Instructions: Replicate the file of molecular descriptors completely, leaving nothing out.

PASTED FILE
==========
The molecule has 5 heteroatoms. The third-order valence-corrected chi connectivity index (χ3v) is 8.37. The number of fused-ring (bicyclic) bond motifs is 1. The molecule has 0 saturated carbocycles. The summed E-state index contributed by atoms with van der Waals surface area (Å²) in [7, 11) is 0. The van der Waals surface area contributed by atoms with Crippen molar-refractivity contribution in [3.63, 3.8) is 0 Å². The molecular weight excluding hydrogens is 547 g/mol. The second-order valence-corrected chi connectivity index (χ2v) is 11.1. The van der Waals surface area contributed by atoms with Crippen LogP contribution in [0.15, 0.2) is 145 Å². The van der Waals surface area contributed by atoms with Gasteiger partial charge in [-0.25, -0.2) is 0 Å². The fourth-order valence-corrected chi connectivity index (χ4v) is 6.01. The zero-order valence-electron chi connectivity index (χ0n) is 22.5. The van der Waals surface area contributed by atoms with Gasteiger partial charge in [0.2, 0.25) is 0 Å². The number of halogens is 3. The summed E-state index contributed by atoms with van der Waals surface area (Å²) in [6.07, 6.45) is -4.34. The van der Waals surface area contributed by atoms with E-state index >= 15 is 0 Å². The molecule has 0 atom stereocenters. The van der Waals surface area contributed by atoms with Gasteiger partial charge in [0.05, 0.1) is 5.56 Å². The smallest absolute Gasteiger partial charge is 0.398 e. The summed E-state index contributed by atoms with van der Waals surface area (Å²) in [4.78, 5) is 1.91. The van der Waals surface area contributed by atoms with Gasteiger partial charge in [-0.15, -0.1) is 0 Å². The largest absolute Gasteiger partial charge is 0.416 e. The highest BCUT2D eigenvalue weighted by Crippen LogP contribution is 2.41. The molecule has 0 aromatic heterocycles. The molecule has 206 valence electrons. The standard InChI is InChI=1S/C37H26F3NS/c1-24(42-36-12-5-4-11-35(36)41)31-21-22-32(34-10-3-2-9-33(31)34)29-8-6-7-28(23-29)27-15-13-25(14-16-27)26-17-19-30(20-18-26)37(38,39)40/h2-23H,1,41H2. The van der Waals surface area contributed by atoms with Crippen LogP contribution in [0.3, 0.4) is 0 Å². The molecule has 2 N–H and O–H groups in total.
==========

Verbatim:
The molecule has 5 heteroatoms. The third-order valence-corrected chi connectivity index (χ3v) is 8.37. The number of fused-ring (bicyclic) bond motifs is 1. The molecule has 0 saturated carbocycles. The summed E-state index contributed by atoms with van der Waals surface area (Å²) in [7, 11) is 0. The van der Waals surface area contributed by atoms with Crippen molar-refractivity contribution in [3.63, 3.8) is 0 Å². The molecular weight excluding hydrogens is 547 g/mol. The second-order valence-corrected chi connectivity index (χ2v) is 11.1. The van der Waals surface area contributed by atoms with Crippen LogP contribution in [0.15, 0.2) is 145 Å². The van der Waals surface area contributed by atoms with Gasteiger partial charge in [-0.25, -0.2) is 0 Å². The fourth-order valence-corrected chi connectivity index (χ4v) is 6.01. The zero-order valence-electron chi connectivity index (χ0n) is 22.5. The van der Waals surface area contributed by atoms with Gasteiger partial charge in [0.2, 0.25) is 0 Å². The number of halogens is 3. The summed E-state index contributed by atoms with van der Waals surface area (Å²) in [6.07, 6.45) is -4.34. The van der Waals surface area contributed by atoms with E-state index >= 15 is 0 Å². The molecule has 0 atom stereocenters. The van der Waals surface area contributed by atoms with Gasteiger partial charge in [0.05, 0.1) is 5.56 Å². The smallest absolute Gasteiger partial charge is 0.398 e. The summed E-state index contributed by atoms with van der Waals surface area (Å²) in [4.78, 5) is 1.91. The van der Waals surface area contributed by atoms with Gasteiger partial charge in [-0.15, -0.1) is 0 Å². The largest absolute Gasteiger partial charge is 0.416 e. The highest BCUT2D eigenvalue weighted by Crippen LogP contribution is 2.41. The molecule has 0 aromatic heterocycles. The molecule has 206 valence electrons. The standard InChI is InChI=1S/C37H26F3NS/c1-24(42-36-12-5-4-11-35(36)41)31-21-22-32(34-10-3-2-9-33(31)34)29-8-6-7-28(23-29)27-15-13-25(14-16-27)26-17-19-30(20-18-26)37(38,39)40/h2-23H,1,41H2. The van der Waals surface area contributed by atoms with Crippen LogP contribution in [0.3, 0.4) is 0 Å². The molecule has 2 N–H and O–H groups in total.